¶ 48 Luellen argues that we should remand for a new trial because the State elicited testimony from Sulieman that he feared Luellen and the trial court erred in overruling objections to these questions. According to Luellen, he established prejudice because one juror (who would eventually be excused for cause) indicated that he was afraid and the testimony prompted other jurors to prematurely begin deliberations. The State responds that its line of questioning was proper and, even if improper, Luellen's counsel invited the error.
¶ 49 Reviewing the trial court's admission of evidence for an abuse of discretion (People v. Reese, 2017 IL 120011, ¶ 75, 421 Ill.Dec. 845, 102 N.E.3d 126), we agree with the State. We find no error in the prosecutor's questioning of Sulieman, and even if we did, we agree with the State that Luellen's counsel invited it.
¶ 50 Luellen relies on a trio of cases: People v. Mullen, 141 Ill. 2d 394, 152 Ill.Dec. 535, 566 N.E.2d 222 (1990); People v. Fluker, 318 Ill. App. 3d 193, 252 Ill.Dec. 261, 742 N.E.2d 799 (2000); and People v. Ray, 126 Ill. App. 3d 656, 82 Ill.Dec. 5, 467 N.E.2d 1078 (1984). Unlike here, each of these cases involved the State's attempt to introduce a witness's fear of a defendant during argument without first presenting evidence of that fear through testimony. Mullen, 141 Ill. 2d at 405, 152 Ill.Dec. 535, 566 N.E.2d 222 (“[p]rosecutorial comments which suggest that witnesses were afraid to testify because defendant had threatened or intimidated them, when not based upon any evidence in the record *** are highly prejudicial and inflammatory” (Emphasis added and internal quotation marks omitted.)); Fluker, 318 Ill. App. 3d at 203-04, 252 Ill.Dec. 261, 742 N.E.2d 799; Ray, 126 Ill. App. 3d at 662, 82 Ill.Dec. 5, 467 N.E.2d 1078. Indeed, one of the cases that Mullen cites expressly approves of prosecutorial comments on a witness's fear of the defendant as long as the State presented evidence to support those comments. People v. Hynes, 26 Ill. 2d 472, 476, 187 N.E.2d 252 (1962).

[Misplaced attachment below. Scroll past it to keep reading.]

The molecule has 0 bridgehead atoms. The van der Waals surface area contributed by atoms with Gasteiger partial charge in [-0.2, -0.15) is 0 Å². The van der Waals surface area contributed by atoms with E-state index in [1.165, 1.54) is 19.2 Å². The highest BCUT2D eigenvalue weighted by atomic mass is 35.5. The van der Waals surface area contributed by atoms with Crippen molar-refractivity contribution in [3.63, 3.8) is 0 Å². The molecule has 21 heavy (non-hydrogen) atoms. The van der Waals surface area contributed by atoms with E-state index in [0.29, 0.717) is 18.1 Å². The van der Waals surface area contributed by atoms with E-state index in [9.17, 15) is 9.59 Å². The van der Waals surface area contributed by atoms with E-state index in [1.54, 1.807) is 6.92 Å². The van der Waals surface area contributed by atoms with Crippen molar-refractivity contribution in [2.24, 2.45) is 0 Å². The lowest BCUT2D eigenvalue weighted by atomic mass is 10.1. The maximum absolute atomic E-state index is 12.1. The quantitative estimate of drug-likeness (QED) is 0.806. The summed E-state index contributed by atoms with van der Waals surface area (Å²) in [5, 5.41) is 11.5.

¶ 51 We do not have to determine whether the State stretched the limits of argument—the State made not a single mention of Sulieman being afraid of Luellen during its closing. As to the trial court's admission of the evidence of Sulieman's fear, we have held that “[e]vidence of the fears of witnesses is relevant and admissible *** where it tends to prove a material fact in issue and its probative value outweighs its prejudicial effect.” People v. Felder, 224 Ill. App. 3d 744, 757, 166 Ill.Dec. 771, 586 N.E.2d 729 (1992). Those considerations are satisfied.
¶ 52 For example, in Felder we found a witness's testimony that “she was fearful that defendant and [his friend] would be able to again ‘get to’ her” relevant to explain why she initially failed to cooperate with the police. Id. We found a lack of prejudice, focusing on the witness's testimony speaking nothing more than a generalized fear of the defendant and not implying that the defendant had “in any manner threatened [the witness].” Id. Similarly, Sulieman did not testify that Luellen or his associates had made any specific threat towards him; he knew Luellen, and that made him afraid to testify.
¶ 53 We also have approved the admission of testimony about a witness's fear of the defendant where that testimony contains information with a much higher potential to be prejudicial. In People v. Dixon, 378 Ill. App. 3d 535, 317 Ill.Dec. 788, 882 N.E.2d 668 (2007), one of the witnesses testified that he was scared for his safety because “a gang called the ‘Traveling Vice Lords’ had put the word out on the street that if [the witness] testified in court, the gang would retaliate.” Id. at 538, 317 Ill.Dec. 788, 882 N.E.2d 668. That same witness then testified that the defendant belonged to the Traveling Vice Lords. Id. We found even highly inflammatory gang-related evidence admissible when used “to explain why trial witnesses recanted their grand jury testimony and testified differently at trial.” Id.